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NINE: A Journal of Baseball History and Culture 12.2 (2004) 173-175

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Dan Zamudio. Catcher in the Wry: Baseball Poems. Jefferson nc: McFarland, 2002. 128 pp. Paper, $23.95.
Joseph Stanton. Cardinal Points: Poems on St. Louis Cardinals Baseball. Jefferson nc: McFarland, 2002. 128 pp. Paper, $23.95.

For a nonpoet to take on the task of reviewing two books of poetry is slightly more treacherous than reviewing one book of poetry. Doing either is both treacherous and foolish. Obviously, I cannot and will not attempt to assess the technical or literary merit of this work. What I can and will do is try to make a few comments on what appeals to me or does not appeal to me in these two collections.

I have always enjoyed baseball poetry as well as other forms of poetry because of the ability of the poet to use language to convey mood, feeling, and meaning in ways not available to the rest of us mere mortals. In baseball poetry what I am hoping for is this quality of languageā€”the ability of the poet to say something about this subject that others cannot say or have not said with the same effect.

These two works, by Dan Zamudio and Joseph Stanton, do have some convergence of their own. Zamudio is a Cub fan, a Chicago Northsider, who brings a great deal of passion to his subject. Like all Cub fans he appreciates the finer points of failure and is probably a bit too effusive when describing Cub overachievers. Stanton grew up a Cardinal fan and now lives in Hawaii. Like all Cardinals in exile, Stanton has a tendency to overvalue the true church and exaggerate the beauty of its appointments.

Zamudio's poetry ranges well beyond the Cubs and touches on many marks and landmarks of the game, taking us beyond the friendly confines to other venues past and present. He references the broader baseball experience from across his years and captures a nice feel for the game along the way. His language is spare, and at times cryptic, delivered with a wink or a knowing smile. My favorite from this collection is a brief and sharp piece entitled "Hustle and Energy," in which a high school baseball coach makes it clear to his players the requirements to make the team. The response of the players is wry and wonderfully understated.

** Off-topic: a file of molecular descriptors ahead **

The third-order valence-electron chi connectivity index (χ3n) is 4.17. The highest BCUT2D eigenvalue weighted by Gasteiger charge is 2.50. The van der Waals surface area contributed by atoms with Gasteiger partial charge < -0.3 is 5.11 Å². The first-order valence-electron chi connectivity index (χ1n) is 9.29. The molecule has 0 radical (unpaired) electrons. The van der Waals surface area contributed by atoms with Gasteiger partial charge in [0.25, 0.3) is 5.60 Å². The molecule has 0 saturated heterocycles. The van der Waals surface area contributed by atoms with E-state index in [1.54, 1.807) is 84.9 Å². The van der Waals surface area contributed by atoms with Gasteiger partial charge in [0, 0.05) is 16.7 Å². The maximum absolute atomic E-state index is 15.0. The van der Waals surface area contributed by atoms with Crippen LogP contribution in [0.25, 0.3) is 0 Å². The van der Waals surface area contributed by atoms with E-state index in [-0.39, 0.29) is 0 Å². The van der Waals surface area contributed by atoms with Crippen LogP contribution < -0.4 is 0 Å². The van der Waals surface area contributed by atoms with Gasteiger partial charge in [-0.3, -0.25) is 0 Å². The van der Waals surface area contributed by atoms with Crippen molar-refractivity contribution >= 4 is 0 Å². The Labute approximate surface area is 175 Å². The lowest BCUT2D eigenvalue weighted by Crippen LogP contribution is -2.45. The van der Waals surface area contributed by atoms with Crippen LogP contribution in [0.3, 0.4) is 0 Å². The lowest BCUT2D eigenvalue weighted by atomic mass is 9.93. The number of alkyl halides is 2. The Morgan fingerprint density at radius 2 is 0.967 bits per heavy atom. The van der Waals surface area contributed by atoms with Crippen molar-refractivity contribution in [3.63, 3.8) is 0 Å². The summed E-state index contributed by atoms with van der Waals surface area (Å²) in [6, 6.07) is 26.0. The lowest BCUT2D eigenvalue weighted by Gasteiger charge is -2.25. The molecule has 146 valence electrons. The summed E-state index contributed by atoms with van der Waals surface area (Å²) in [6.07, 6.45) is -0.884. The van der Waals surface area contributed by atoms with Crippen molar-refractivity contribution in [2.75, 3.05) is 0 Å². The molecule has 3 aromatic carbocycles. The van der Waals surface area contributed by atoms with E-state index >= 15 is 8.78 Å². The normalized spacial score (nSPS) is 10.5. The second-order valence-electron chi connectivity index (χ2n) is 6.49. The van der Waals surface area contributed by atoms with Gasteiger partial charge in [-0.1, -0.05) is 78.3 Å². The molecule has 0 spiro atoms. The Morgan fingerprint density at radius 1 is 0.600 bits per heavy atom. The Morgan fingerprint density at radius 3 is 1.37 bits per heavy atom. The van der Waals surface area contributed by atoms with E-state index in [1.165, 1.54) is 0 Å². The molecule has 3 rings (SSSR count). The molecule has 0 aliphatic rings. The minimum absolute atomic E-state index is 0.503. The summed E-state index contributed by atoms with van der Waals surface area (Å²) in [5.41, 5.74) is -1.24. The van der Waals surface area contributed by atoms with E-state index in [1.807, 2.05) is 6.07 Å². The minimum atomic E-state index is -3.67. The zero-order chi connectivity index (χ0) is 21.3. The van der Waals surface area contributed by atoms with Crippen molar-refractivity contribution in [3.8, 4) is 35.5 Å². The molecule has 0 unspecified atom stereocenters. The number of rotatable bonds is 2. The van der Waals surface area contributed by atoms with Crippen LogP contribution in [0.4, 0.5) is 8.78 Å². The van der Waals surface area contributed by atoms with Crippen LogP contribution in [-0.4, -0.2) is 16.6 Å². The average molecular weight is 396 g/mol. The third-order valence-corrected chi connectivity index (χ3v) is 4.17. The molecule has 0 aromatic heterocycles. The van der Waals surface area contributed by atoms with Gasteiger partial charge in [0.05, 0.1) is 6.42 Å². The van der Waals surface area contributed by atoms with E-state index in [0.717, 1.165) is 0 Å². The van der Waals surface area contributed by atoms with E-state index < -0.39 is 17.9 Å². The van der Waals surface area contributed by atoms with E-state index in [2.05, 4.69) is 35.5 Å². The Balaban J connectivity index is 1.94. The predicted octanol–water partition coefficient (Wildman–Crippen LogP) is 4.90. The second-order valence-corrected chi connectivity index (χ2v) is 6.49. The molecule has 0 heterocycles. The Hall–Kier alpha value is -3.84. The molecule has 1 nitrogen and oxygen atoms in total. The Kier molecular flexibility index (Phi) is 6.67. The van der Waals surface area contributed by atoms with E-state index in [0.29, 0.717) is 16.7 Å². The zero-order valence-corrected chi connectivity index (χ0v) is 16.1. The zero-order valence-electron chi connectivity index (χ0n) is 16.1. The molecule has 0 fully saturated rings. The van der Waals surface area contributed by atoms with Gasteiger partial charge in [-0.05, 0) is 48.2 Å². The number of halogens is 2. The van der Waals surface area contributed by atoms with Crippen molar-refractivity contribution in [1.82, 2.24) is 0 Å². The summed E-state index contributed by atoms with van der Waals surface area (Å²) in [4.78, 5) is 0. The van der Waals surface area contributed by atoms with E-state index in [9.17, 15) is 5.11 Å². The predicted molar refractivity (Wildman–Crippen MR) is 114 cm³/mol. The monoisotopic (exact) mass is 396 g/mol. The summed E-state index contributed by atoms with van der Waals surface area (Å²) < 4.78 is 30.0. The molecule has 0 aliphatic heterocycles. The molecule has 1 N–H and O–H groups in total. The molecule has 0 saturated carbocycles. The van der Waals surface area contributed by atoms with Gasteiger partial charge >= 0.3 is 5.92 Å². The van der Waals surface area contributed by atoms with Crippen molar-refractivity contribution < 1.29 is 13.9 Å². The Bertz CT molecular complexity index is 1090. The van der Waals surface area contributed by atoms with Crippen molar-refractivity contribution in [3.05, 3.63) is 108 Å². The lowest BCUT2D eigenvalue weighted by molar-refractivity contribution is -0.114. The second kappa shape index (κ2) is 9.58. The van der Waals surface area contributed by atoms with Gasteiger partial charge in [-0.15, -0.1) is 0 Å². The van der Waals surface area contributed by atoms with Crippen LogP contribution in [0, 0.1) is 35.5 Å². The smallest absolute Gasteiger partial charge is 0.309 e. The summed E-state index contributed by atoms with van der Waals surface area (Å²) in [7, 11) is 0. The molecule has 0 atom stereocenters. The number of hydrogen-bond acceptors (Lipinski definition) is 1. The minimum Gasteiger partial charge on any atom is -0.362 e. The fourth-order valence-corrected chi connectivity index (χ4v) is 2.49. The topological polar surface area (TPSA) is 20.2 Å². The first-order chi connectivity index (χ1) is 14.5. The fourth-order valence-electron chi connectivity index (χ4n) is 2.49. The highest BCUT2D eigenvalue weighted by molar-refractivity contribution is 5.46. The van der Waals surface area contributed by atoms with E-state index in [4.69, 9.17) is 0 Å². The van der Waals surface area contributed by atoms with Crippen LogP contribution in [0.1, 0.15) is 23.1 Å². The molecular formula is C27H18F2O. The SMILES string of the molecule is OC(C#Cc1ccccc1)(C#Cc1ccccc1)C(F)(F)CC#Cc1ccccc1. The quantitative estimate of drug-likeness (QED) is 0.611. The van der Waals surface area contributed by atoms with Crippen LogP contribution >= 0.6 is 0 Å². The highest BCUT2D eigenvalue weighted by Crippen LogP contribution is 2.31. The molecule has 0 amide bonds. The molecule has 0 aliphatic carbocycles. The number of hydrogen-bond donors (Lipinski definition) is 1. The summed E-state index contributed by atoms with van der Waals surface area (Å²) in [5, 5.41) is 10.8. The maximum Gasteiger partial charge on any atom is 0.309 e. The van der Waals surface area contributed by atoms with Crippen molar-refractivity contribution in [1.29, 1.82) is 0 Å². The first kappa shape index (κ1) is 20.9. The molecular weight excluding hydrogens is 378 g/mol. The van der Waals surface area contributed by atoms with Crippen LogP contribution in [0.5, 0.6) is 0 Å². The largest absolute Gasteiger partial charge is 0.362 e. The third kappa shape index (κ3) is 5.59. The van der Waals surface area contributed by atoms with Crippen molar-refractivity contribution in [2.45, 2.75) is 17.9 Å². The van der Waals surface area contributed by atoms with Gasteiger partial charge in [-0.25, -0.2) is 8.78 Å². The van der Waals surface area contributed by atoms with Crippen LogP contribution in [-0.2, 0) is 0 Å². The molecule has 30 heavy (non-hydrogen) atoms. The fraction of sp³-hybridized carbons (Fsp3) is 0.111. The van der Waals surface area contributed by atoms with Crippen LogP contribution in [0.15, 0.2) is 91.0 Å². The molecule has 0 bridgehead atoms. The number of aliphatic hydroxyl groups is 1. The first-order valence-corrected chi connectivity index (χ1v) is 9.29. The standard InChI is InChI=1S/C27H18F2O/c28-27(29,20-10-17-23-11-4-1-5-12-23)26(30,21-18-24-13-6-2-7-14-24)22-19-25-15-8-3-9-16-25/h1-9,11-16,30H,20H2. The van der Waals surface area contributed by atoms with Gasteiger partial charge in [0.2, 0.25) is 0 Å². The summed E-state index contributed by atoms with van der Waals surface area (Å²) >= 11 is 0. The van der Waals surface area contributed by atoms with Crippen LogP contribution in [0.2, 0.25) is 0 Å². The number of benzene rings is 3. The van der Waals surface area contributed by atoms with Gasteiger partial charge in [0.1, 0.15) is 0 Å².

Joseph Stanton's poetry is more directly concerned with the Cardinals and is, in fact, an attempt to present a history of the St. Louis Cardinals through poetry. Organized chronologically, Stanton's work pays tribute to the great moments and great players in Cardinal history, beginning with Cy Young and coming down to Albert Pujols. [End Page 173]

In contrast to the poems of Zamudio, Stanton's poems are less economical, which is not to say that they are excessive. Only a true Cardinal fan could fully appreciate this volume, but a number of excellent pieces evoke fond memories of the game from over a century of baseball history.

The non-Cardinal aficionados may find it difficult to enthuse over the memory of Flint Rhem, Joe Hoerner, and Carl Warwick. However, Stanton offers more with moving tributes to Harry Caray and Jack Buck, captures the essence of Bob Gibson and Stan the Man, and evokes the memories of Dizzy Dean, Pepper Martin, and the Gas House Gang. You don't have to be a Cardinal fan to enjoy the poetic images of Sosa and McGuire or feel the loss of Darryl Kile.

In the end both of these small volumes are a delight for anyone who has more than a passing interest in baseball, and both serve to remind us what it is about baseball and memory that keeps us tied to the game.

As Stanton notes in this small section of "Committing Harry Caray in the Windy City":

But it's his voice,
so ingrained
in the heartwood of our minds,
that makes us care...


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pp. 173-174
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